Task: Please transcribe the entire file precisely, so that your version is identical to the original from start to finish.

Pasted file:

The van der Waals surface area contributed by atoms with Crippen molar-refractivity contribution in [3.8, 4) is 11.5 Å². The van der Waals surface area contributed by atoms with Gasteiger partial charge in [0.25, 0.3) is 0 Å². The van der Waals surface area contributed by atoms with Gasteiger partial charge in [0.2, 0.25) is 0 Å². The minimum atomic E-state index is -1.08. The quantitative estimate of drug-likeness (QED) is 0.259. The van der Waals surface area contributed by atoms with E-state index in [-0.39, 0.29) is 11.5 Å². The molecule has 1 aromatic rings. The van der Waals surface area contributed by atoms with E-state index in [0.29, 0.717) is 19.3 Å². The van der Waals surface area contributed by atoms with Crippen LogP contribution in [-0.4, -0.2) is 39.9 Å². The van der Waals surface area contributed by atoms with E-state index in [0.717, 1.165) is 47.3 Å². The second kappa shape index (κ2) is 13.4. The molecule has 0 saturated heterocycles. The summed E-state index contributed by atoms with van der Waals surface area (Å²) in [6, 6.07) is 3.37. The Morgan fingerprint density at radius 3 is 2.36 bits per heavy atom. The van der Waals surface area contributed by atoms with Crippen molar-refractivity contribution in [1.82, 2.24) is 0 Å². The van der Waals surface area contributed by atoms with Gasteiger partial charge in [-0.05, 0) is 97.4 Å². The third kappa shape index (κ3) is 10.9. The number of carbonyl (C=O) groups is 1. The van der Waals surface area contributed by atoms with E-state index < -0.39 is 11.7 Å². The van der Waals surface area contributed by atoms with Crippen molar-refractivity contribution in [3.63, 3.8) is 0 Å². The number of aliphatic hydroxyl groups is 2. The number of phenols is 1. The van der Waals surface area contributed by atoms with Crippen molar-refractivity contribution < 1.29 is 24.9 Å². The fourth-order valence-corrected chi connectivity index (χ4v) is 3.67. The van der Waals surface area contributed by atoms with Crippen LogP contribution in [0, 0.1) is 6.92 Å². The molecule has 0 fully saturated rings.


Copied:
The van der Waals surface area contributed by atoms with Crippen molar-refractivity contribution in [3.8, 4) is 11.5 Å². The van der Waals surface area contributed by atoms with Gasteiger partial charge in [0.25, 0.3) is 0 Å². The van der Waals surface area contributed by atoms with Gasteiger partial charge in [0.2, 0.25) is 0 Å². The minimum atomic E-state index is -1.08. The quantitative estimate of drug-likeness (QED) is 0.259. The van der Waals surface area contributed by atoms with E-state index in [-0.39, 0.29) is 11.5 Å². The molecule has 1 aromatic rings. The van der Waals surface area contributed by atoms with E-state index in [0.29, 0.717) is 19.3 Å². The van der Waals surface area contributed by atoms with Crippen LogP contribution in [-0.4, -0.2) is 39.9 Å². The van der Waals surface area contributed by atoms with E-state index in [0.717, 1.165) is 47.3 Å². The second kappa shape index (κ2) is 13.4. The molecule has 0 saturated heterocycles. The summed E-state index contributed by atoms with van der Waals surface area (Å²) in [6, 6.07) is 3.37. The Morgan fingerprint density at radius 3 is 2.36 bits per heavy atom. The van der Waals surface area contributed by atoms with Crippen molar-refractivity contribution in [1.82, 2.24) is 0 Å². The van der Waals surface area contributed by atoms with Gasteiger partial charge in [-0.05, 0) is 97.4 Å². The third kappa shape index (κ3) is 10.9. The number of carbonyl (C=O) groups is 1. The van der Waals surface area contributed by atoms with E-state index < -0.39 is 11.7 Å². The van der Waals surface area contributed by atoms with Crippen molar-refractivity contribution in [3.63, 3.8) is 0 Å². The number of aliphatic hydroxyl groups is 2. The number of phenols is 1. The van der Waals surface area contributed by atoms with Crippen molar-refractivity contribution < 1.29 is 24.9 Å². The fourth-order valence-corrected chi connectivity index (χ4v) is 3.67. The van der Waals surface area contributed by atoms with Crippen LogP contribution in [0, 0.1) is 6.92 Å². The molecule has 0 fully saturated rings.